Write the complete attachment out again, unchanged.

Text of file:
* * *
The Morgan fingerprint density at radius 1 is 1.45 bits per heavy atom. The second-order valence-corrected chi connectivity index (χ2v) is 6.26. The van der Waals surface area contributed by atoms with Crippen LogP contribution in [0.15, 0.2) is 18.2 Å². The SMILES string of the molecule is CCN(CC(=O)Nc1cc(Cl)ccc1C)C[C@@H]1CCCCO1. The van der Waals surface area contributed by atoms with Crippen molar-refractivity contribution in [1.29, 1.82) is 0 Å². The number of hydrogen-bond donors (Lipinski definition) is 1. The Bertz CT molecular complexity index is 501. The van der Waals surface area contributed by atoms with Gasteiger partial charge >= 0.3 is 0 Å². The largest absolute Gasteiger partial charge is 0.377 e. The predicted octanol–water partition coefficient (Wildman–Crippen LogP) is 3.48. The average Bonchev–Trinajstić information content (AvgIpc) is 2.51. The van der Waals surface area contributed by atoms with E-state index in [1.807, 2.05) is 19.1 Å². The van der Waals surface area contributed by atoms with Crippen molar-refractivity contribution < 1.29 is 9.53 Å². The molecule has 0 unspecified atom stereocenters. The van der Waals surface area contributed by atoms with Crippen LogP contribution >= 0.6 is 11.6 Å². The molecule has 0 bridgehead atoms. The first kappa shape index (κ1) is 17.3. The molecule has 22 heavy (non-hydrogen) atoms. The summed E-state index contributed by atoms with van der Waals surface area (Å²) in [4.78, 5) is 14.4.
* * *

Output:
The Morgan fingerprint density at radius 1 is 1.45 bits per heavy atom. The second-order valence-corrected chi connectivity index (χ2v) is 6.26. The van der Waals surface area contributed by atoms with Crippen LogP contribution in [0.15, 0.2) is 18.2 Å². The SMILES string of the molecule is CCN(CC(=O)Nc1cc(Cl)ccc1C)C[C@@H]1CCCCO1. The van der Waals surface area contributed by atoms with Crippen molar-refractivity contribution in [1.29, 1.82) is 0 Å². The number of hydrogen-bond donors (Lipinski definition) is 1. The Bertz CT molecular complexity index is 501. The van der Waals surface area contributed by atoms with Gasteiger partial charge >= 0.3 is 0 Å². The largest absolute Gasteiger partial charge is 0.377 e. The predicted octanol–water partition coefficient (Wildman–Crippen LogP) is 3.48. The average Bonchev–Trinajstić information content (AvgIpc) is 2.51. The van der Waals surface area contributed by atoms with E-state index in [1.807, 2.05) is 19.1 Å². The van der Waals surface area contributed by atoms with Crippen molar-refractivity contribution < 1.29 is 9.53 Å². The molecule has 0 unspecified atom stereocenters. The van der Waals surface area contributed by atoms with Crippen LogP contribution >= 0.6 is 11.6 Å². The molecule has 0 bridgehead atoms. The first kappa shape index (κ1) is 17.3. The molecule has 22 heavy (non-hydrogen) atoms. The summed E-state index contributed by atoms with van der Waals surface area (Å²) in [4.78, 5) is 14.4.